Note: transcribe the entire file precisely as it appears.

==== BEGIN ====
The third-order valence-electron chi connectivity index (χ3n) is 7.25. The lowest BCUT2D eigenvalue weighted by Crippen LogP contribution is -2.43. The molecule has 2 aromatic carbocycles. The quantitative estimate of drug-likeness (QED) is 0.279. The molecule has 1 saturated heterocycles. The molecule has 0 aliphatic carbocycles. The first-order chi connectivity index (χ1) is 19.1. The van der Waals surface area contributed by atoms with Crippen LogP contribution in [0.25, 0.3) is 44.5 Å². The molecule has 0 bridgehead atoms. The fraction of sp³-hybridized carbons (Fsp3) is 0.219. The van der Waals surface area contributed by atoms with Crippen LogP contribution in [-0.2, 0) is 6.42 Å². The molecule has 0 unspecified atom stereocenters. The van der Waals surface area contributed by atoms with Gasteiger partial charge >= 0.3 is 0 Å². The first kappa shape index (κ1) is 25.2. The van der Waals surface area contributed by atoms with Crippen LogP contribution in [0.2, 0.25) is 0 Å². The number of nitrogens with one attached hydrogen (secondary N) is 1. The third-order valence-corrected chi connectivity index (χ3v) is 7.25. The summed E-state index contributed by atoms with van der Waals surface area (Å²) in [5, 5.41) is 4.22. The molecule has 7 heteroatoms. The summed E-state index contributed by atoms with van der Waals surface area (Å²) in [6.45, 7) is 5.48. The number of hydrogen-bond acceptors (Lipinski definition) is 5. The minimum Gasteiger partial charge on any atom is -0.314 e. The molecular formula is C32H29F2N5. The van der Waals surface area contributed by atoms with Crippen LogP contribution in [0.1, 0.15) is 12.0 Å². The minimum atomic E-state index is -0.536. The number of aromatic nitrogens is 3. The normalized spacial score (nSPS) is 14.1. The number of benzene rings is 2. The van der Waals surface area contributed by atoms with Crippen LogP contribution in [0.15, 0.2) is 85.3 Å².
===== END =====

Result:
The third-order valence-electron chi connectivity index (χ3n) is 7.25. The lowest BCUT2D eigenvalue weighted by Crippen LogP contribution is -2.43. The molecule has 2 aromatic carbocycles. The quantitative estimate of drug-likeness (QED) is 0.279. The molecule has 1 saturated heterocycles. The molecule has 0 aliphatic carbocycles. The first-order chi connectivity index (χ1) is 19.1. The van der Waals surface area contributed by atoms with Crippen LogP contribution in [0.25, 0.3) is 44.5 Å². The molecule has 0 bridgehead atoms. The fraction of sp³-hybridized carbons (Fsp3) is 0.219. The van der Waals surface area contributed by atoms with Crippen LogP contribution in [-0.2, 0) is 6.42 Å². The molecule has 0 unspecified atom stereocenters. The van der Waals surface area contributed by atoms with Gasteiger partial charge >= 0.3 is 0 Å². The first kappa shape index (κ1) is 25.2. The van der Waals surface area contributed by atoms with Crippen LogP contribution in [0.2, 0.25) is 0 Å². The number of nitrogens with one attached hydrogen (secondary N) is 1. The third-order valence-corrected chi connectivity index (χ3v) is 7.25. The summed E-state index contributed by atoms with van der Waals surface area (Å²) in [5, 5.41) is 4.22. The molecule has 7 heteroatoms. The summed E-state index contributed by atoms with van der Waals surface area (Å²) in [6.45, 7) is 5.48. The number of hydrogen-bond acceptors (Lipinski definition) is 5. The minimum Gasteiger partial charge on any atom is -0.314 e. The molecular formula is C32H29F2N5. The van der Waals surface area contributed by atoms with Crippen LogP contribution in [0.1, 0.15) is 12.0 Å². The minimum atomic E-state index is -0.536. The number of aromatic nitrogens is 3. The normalized spacial score (nSPS) is 14.1. The number of benzene rings is 2. The van der Waals surface area contributed by atoms with Crippen LogP contribution in [0.15, 0.2) is 85.3 Å².